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California Sea Lion

Scientific Name: Zalophus californianus


California sea lions are part of the family known as eared seals, which also includes fur seals and walruses. Chocolate brown in color when dry, sea lions appear to be black when wet. These marine mammals have torpedo-shaped bodies, large flippers and a dog-like head with whiskers. Visible ear flaps distinguish sea lions from seals. Their large front flippers propel them gracefully through water as well as help them to manueuver on land.

California sea lions eat squid, octopus, small sharks and variety of fish, swallowing their prey whole. They spend considerable time ashore where they can move and climb effectively by rotating their hind flippers forward to walk on all fours. They also are excellent swimmers, reaching speeds of 25 mph and are capable of diving up to depths of 1,000 feet.

Male sea lions (bulls) can weigh up to 700 pounds and reach up to 7 feet in length; females (cows) grow to only half the weight of bulls. Sagittal crests form on the male’s head at about age 5, making the forehead more prominent.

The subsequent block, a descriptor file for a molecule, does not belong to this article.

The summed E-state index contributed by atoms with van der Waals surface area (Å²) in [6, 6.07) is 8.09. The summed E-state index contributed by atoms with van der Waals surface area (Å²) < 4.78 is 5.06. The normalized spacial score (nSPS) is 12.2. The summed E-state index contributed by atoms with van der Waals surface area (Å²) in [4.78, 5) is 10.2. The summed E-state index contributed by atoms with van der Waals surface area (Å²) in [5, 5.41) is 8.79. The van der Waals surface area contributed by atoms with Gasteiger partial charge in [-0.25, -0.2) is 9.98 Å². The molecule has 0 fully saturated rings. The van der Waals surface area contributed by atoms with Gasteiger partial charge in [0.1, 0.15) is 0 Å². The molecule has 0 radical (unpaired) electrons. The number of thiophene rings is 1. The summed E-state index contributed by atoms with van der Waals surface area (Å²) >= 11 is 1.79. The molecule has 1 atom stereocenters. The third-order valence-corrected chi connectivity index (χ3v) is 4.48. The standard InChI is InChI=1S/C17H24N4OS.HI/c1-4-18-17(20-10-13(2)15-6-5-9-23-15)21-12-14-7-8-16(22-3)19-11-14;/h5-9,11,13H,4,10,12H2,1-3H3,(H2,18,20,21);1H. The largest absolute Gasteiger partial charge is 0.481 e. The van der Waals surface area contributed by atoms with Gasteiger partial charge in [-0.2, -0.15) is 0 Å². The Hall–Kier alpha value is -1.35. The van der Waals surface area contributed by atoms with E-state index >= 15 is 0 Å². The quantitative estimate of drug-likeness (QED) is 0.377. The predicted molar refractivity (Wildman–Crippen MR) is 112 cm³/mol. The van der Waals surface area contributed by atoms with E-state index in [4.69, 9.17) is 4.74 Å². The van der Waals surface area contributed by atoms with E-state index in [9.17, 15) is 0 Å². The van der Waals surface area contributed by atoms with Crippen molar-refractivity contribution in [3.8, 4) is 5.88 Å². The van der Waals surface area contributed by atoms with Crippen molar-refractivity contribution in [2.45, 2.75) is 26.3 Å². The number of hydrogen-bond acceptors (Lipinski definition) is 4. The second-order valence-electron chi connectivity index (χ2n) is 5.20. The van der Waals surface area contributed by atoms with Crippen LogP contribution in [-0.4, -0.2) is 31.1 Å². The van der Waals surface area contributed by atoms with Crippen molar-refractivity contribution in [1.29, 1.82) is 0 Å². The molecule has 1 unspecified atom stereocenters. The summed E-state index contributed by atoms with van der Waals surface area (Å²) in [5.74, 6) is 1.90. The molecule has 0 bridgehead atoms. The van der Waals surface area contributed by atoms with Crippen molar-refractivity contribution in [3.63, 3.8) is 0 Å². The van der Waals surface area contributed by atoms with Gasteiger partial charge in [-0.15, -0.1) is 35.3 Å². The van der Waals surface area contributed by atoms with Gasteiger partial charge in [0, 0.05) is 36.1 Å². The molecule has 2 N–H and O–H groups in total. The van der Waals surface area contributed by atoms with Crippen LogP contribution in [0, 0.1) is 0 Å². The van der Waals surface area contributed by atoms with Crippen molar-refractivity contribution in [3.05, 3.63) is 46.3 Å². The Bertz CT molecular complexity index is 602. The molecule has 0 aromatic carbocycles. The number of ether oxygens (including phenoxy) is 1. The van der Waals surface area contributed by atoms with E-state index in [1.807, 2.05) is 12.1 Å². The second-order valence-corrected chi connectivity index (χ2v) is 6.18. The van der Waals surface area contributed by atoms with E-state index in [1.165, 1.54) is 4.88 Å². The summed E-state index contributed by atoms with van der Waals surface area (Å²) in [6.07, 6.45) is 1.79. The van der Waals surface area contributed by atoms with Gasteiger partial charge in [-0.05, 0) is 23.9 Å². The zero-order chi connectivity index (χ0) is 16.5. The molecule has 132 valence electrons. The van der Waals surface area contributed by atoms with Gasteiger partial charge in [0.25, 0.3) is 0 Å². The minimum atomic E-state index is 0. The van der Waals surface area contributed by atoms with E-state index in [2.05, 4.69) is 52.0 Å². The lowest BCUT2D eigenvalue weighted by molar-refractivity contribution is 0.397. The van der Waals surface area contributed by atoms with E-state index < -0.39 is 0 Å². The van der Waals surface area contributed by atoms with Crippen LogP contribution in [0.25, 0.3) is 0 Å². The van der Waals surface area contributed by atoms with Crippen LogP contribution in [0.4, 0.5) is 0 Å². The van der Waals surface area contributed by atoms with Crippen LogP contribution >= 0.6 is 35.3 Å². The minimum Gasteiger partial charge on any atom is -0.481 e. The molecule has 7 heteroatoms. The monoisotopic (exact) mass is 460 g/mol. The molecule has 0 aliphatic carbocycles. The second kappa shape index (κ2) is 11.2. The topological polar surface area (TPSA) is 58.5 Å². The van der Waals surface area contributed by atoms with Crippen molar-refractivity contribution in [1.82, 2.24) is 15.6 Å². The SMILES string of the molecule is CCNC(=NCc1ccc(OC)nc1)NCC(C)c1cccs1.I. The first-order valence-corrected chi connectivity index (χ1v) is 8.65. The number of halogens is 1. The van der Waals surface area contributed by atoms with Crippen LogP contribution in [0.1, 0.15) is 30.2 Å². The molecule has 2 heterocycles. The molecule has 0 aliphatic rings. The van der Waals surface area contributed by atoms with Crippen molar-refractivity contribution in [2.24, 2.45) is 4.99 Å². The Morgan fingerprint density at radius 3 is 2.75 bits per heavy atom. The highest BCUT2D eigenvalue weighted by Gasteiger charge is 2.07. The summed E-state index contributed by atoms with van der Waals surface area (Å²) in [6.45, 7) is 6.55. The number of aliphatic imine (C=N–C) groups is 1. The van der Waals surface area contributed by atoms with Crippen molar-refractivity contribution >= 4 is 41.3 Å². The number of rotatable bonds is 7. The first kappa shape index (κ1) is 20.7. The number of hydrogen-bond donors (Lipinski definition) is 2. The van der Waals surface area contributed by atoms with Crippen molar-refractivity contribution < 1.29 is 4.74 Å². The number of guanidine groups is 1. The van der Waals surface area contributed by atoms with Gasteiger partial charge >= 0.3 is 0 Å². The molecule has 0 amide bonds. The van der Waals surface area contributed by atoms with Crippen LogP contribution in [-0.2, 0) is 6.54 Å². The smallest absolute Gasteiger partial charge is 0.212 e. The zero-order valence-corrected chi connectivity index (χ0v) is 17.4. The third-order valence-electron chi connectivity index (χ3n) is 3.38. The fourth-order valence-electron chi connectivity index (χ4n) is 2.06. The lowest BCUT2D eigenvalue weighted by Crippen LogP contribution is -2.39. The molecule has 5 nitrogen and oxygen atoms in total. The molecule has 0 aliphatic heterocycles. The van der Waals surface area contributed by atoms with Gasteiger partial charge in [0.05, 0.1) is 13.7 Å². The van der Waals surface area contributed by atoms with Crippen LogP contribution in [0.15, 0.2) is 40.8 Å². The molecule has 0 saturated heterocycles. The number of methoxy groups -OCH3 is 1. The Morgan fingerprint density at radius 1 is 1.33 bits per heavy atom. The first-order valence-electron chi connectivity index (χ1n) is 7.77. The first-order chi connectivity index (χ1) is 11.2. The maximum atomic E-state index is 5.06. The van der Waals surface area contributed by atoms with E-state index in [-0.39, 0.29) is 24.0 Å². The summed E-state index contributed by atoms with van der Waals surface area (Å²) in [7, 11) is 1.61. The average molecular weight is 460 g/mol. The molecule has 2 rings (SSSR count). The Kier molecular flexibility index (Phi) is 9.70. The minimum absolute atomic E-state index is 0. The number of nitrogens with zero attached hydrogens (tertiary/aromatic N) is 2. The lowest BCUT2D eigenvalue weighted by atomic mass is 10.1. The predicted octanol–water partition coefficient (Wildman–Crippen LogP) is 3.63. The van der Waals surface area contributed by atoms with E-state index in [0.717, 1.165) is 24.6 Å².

Sea lions communicate with each other through barks and roars as well as through body language. In the wild, male and female sea lions live in separate groups except during breeding season, which takes place May and through June. Sea lions give birth to one pup after a gestation of 11 ½ to 12 months. Pups normally stay with their mother for the first 12 months, and in the wild are rasied in rookeries off the southern California shore.

The median life expectancy for sea lions is estimated at just over 23 years in zoos.


California sea lions live on the rocky Pacific coastlines of North America, from Mexico to Vancouver, Canada. They utilize offshore islands for breeding. Sea lions spend most of their time in or near water.

Status in the Wild

California sea lions are not currently endangered, but they are threatened by increasing environmental pollutants as well as marine debris entanglement.

Every year hundreds of California sea lions are stranded off the California coast due to injury, illness or lack of available food sources. Fortunately, many of these animals are rescued by marine mammal rescue centers for rehabilitation and possible release back into the wild. Sometimes the animals’ injuries or conditions may be too severe for release and a more suitable option is to be placed in human care. Three of Riverbanks’ sea lions — Maverick, Ranger and Annette — share similar stories of stranding and rescue, and ultimately were deemed non-releasable at a marine mammal center before making their way to Sea Lion Landing.